It isn't about eviction,it is about how we all want to live, free of this kind of behaviour and the associated stress and fear. This is what big society should be about but to achieve it will take more than a few smarmy speeches.

  • Comment number 84.

    They should bring back hanging.

  • Comment number 85.

    # 72. Wyn

    I too have always wondered why integration was necessary

    I believe some naive person truly believed that by putting the sink estate classes in with the rest of us they would up their standards

    Sadly, in reality, the opposite has occurred. The sink estate class just resent those in the private housing that can afford a nice car and holiday and it is rubbed in their nose because they can see it from their own front door, they seem not to notice the residents leaving the house at 8.00am everyday till 6.00pm each day 48 weeks of the year.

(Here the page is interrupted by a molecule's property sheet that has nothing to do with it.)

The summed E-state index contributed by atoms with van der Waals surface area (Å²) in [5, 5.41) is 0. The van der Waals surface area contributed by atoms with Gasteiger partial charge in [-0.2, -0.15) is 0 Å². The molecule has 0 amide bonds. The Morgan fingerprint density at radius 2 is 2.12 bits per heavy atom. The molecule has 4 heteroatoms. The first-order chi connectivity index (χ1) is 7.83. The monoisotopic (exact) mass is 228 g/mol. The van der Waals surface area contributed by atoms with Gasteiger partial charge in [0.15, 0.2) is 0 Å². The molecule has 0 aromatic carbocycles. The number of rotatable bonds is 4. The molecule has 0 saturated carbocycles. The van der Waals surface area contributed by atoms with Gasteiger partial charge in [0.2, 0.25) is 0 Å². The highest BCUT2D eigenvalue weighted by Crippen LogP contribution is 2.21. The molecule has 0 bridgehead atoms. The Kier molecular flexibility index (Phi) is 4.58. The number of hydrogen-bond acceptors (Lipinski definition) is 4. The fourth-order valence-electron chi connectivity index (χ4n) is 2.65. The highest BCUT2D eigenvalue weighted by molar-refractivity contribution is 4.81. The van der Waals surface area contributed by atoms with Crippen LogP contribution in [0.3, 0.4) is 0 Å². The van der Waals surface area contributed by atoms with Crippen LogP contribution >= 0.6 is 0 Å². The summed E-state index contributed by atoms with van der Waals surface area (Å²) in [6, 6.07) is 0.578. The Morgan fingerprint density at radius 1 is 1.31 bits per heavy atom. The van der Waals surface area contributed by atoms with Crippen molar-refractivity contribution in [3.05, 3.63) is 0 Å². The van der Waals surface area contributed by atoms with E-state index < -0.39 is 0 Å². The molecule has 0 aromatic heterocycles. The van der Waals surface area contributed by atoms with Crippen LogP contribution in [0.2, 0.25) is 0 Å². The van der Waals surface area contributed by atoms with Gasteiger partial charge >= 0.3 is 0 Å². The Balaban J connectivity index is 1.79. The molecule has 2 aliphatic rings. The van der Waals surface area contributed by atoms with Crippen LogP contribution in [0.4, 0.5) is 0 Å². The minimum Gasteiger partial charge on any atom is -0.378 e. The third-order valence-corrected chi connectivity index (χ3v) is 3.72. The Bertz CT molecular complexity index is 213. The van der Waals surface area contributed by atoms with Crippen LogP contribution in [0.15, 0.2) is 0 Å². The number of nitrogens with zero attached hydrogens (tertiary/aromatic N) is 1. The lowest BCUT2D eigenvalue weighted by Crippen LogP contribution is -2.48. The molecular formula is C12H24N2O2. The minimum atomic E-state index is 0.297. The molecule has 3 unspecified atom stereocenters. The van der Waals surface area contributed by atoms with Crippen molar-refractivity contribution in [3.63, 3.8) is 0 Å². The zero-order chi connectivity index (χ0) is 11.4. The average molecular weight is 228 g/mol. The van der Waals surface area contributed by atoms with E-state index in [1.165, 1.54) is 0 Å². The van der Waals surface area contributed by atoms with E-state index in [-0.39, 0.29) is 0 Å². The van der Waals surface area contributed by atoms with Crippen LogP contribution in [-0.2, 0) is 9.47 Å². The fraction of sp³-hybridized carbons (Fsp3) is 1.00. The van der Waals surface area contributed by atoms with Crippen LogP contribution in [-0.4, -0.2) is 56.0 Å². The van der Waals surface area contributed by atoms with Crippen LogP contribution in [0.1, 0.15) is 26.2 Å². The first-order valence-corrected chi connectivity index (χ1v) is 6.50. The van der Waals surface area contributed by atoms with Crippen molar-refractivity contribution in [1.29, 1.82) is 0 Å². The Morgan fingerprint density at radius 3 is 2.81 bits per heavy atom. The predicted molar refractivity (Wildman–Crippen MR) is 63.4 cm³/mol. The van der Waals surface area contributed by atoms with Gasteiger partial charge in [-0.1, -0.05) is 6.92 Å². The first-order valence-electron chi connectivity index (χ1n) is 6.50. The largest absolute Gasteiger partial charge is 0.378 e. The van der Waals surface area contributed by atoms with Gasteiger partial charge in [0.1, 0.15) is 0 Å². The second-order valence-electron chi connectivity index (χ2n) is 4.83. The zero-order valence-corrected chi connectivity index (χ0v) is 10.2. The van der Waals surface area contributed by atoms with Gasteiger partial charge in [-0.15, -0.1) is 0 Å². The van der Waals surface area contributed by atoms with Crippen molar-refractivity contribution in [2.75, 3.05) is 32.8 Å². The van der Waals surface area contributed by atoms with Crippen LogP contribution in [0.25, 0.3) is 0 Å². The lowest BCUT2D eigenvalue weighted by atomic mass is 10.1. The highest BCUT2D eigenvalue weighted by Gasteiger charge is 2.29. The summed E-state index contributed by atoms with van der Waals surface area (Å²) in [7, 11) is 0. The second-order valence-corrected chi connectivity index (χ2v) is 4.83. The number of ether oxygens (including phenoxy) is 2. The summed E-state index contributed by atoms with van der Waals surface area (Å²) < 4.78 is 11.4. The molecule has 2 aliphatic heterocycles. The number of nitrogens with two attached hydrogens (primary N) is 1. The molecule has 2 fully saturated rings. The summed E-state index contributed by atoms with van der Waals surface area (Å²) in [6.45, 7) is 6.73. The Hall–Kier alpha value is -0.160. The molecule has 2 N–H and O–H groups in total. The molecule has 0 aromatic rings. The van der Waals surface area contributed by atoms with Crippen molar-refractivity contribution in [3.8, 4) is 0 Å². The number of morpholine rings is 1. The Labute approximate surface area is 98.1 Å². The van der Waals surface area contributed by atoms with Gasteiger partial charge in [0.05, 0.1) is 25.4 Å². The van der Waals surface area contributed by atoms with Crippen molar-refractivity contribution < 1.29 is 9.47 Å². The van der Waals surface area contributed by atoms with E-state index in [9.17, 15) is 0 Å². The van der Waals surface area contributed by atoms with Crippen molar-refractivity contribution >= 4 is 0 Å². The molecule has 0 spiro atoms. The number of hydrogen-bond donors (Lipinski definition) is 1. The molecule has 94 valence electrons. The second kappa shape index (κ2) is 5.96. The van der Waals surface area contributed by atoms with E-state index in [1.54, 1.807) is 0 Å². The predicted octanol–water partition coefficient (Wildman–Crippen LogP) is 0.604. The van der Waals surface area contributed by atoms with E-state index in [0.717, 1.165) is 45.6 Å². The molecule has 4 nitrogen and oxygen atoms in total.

In our area the developers are now putting the social housing element as far away as possible from the private element as it was not very appealing to pay £350k for a nice house only to have to navigate past cooker and mattress occupied gardens to get to it.

    People are what they are, and it could be deemed quite cruel to have put the financially better off in their faces.

  • Comment number 86.

    Tony Blair should never have given them free computers so they wouldn't feel excluded from society. Now they infest internet message boards complaining about living in poverty on welfare benefits, bankers bonuses, the tory party, 4 x 4's, Big Business, Medium Business, Small business and the rich.Lol

  • Comment number 87.

    12. At 11:02am on 11 Jan 2011, smilingparrotfan wrote: